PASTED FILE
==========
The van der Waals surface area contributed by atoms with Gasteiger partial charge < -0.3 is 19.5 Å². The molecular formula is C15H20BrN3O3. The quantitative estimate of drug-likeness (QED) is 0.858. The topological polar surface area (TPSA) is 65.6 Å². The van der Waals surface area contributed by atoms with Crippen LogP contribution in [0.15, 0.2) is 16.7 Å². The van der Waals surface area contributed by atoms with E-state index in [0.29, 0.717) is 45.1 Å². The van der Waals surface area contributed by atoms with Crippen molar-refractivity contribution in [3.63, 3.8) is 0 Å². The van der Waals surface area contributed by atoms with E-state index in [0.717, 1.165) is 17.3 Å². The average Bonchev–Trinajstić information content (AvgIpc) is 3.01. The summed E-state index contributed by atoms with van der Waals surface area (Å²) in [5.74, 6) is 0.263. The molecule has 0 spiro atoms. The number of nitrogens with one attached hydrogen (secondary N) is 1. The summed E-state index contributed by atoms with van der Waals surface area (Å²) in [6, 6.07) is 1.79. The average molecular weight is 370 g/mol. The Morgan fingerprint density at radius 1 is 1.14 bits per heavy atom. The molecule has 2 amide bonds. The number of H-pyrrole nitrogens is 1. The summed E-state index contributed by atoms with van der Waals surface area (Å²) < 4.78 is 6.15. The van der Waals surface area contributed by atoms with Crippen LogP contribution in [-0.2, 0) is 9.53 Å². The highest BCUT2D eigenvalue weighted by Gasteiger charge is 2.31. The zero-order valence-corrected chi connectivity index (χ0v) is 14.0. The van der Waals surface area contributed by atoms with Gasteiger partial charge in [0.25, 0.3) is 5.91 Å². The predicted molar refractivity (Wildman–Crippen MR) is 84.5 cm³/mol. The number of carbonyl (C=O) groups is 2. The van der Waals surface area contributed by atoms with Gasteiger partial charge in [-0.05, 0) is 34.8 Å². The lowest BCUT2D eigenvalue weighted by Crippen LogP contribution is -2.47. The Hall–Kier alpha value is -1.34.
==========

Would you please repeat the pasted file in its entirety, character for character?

The van der Waals surface area contributed by atoms with Gasteiger partial charge < -0.3 is 19.5 Å². The molecular formula is C15H20BrN3O3. The quantitative estimate of drug-likeness (QED) is 0.858. The topological polar surface area (TPSA) is 65.6 Å². The van der Waals surface area contributed by atoms with Crippen LogP contribution in [0.15, 0.2) is 16.7 Å². The van der Waals surface area contributed by atoms with E-state index in [0.29, 0.717) is 45.1 Å². The van der Waals surface area contributed by atoms with Crippen molar-refractivity contribution in [3.63, 3.8) is 0 Å². The van der Waals surface area contributed by atoms with E-state index in [0.717, 1.165) is 17.3 Å². The average Bonchev–Trinajstić information content (AvgIpc) is 3.01. The summed E-state index contributed by atoms with van der Waals surface area (Å²) in [5.74, 6) is 0.263. The molecule has 0 spiro atoms. The number of nitrogens with one attached hydrogen (secondary N) is 1. The summed E-state index contributed by atoms with van der Waals surface area (Å²) in [6, 6.07) is 1.79. The average molecular weight is 370 g/mol. The Morgan fingerprint density at radius 1 is 1.14 bits per heavy atom. The molecule has 2 amide bonds. The number of H-pyrrole nitrogens is 1. The summed E-state index contributed by atoms with van der Waals surface area (Å²) < 4.78 is 6.15. The van der Waals surface area contributed by atoms with Crippen LogP contribution in [-0.2, 0) is 9.53 Å². The highest BCUT2D eigenvalue weighted by Gasteiger charge is 2.31. The zero-order valence-corrected chi connectivity index (χ0v) is 14.0. The van der Waals surface area contributed by atoms with Gasteiger partial charge in [0.25, 0.3) is 5.91 Å². The predicted molar refractivity (Wildman–Crippen MR) is 84.5 cm³/mol. The number of carbonyl (C=O) groups is 2. The van der Waals surface area contributed by atoms with Gasteiger partial charge in [-0.05, 0) is 34.8 Å². The lowest BCUT2D eigenvalue weighted by Crippen LogP contribution is -2.47. The Hall–Kier alpha value is -1.34.